The U.S. Department of Agriculture (USDA) recently announced it is awarding $197 million for 41 locally led conservation projects through the Regional Conservation Partnership Program (RCPP). This includes a project in Florida, the Alachua Conservation Trust’s (ACT) Forest to Gulf RCPP. It has been awarded $7.85 million to expand conservation programs in the North Central part of the state, and is the only Florida-based RCPP awarded in 2022.
RCPP is a partner-driven program that leverages partner resources to advance innovative projects that address climate change, enhance water quality, and address other critical challenges on agricultural land. Administered through the Natural Resources Conservation Service (NRCS) the program is designed to expand Farm Bill conservation by leveraging the resources of public-private partnerships.
ACT will lead the Forest to Gulf partnership, which includes state and federal agencies, local government, other nonprofit organizations, and private stakeholder groups. Notably, this award will compliment other local and state land protection programs, including Alachua County Forever, Florida Forever, and the Rural and Family Lands Protection Program. In addition, it will expand funding for private lands management, with an emphasis on prescribed burning and forest management to improve wildlife habitat. This is the second USDA NRCS project for ACT, which was awarded $7.1 million in 2021 for its Surface to Springs RCPP project in the lower Suwannee River basin.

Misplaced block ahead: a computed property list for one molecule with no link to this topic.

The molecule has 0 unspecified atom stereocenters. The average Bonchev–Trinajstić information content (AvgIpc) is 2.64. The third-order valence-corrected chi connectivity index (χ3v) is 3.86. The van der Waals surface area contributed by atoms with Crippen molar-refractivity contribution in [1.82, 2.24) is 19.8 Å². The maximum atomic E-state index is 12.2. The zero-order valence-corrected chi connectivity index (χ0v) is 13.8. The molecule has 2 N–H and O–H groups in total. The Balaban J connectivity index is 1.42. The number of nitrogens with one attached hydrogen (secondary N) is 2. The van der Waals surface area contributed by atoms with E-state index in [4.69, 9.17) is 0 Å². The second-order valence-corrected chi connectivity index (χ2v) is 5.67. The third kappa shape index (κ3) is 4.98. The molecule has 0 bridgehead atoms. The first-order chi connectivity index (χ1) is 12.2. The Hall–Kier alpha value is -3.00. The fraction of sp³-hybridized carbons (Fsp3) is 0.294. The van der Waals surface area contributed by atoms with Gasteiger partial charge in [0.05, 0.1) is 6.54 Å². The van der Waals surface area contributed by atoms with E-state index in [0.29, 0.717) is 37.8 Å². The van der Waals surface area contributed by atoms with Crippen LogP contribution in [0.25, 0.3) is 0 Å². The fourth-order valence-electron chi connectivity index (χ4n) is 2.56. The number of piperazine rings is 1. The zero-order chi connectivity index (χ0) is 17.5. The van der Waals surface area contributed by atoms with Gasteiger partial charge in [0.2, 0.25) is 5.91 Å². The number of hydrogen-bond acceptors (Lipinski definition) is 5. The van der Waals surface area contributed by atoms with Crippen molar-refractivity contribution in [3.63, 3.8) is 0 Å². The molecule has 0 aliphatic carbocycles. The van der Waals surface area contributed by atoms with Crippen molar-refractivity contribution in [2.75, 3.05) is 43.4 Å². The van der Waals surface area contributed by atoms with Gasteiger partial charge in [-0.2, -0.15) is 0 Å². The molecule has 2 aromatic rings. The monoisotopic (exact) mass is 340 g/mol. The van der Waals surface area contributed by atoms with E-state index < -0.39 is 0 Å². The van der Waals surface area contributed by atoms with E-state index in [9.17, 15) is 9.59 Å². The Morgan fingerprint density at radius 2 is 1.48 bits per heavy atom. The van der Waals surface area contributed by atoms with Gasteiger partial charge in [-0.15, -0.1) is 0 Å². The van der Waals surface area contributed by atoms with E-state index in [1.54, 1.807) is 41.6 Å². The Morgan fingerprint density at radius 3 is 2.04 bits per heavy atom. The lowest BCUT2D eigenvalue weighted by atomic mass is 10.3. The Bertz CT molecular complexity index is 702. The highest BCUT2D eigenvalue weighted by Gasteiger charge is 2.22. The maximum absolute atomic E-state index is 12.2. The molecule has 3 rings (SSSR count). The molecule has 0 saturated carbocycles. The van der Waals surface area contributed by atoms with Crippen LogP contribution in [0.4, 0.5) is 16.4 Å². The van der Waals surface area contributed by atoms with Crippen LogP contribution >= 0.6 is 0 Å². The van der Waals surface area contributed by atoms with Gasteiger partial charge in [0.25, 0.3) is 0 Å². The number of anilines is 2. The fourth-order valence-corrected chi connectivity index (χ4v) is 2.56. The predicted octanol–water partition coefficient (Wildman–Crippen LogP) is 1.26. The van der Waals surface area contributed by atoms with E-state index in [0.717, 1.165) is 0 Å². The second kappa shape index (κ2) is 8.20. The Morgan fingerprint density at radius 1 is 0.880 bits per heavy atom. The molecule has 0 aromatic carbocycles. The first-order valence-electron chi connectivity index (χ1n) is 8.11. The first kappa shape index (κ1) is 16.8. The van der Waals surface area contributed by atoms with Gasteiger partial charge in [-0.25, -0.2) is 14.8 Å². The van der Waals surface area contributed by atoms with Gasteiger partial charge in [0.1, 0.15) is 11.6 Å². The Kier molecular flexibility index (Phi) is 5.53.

“By leveraging collective resources and collaborating on common goals, RCPP demonstrates the power of public-private partnerships in delivering results for agriculture and conservation,” said Juan Hernandez, NRCS State Conservationist for Florida. “We are excited to work with ACT and all of the contributing partners who have experience, expertise, and capacity to successfully carry out this project.”
ACT’s Forest to Gulf RCPP project area encompasses parts of Marion, Alachua, Levy, Putnam, Sumter Citrus, and Hernando counties, and is home to longleaf pine and critical wildlife habitat, including a large section of the Florida Wildlife Corridor. In addition, it contains large wetlands and floodplains associated with the Suwannee and Withlacoochee Rivers, as well as one of the State’s largest estuaries along the Nature Coast.
“We are thrilled to receive this RCPP award,” said ACT executive director Tom Kay. “As one of Florida’s fastest growing areas, the Forest to Gulf region is in tremendous need of expanded conservation efforts, and we look forward to working with NRCS and our many partners to implement this program. It takes the combined efforts of public and private partners to implement large-scale conservation and this project provides the foundation for that effort.”
The Forest to Gulf RCPP will extend through 2026 and is made possible with partner contributions that will provide over $22 million for conservation easements, conservation lands acquisition, and private land management practices. In addition to NRCS, there are several contributing partners that will help make this project possible, including Alachua County, the Florida Department of Environmental Protection, Florida Forest Service, Florida Fish and Wildlife Conservation Commission, Stetson University, University of Florida, Wildlands Conservation, U.S. Fish and Wildlife Service, National Wildlife Federation, Putnam Land Conservancy, North Florida Prescribed Burn Association, Equine Land Conservation Resource, and the Cultural Arts Coalition. In addition, the program will offer expanded opportunities for education, research, and outreach to historically underserved landowners.
See the complete list of 2022 RCPP projects here.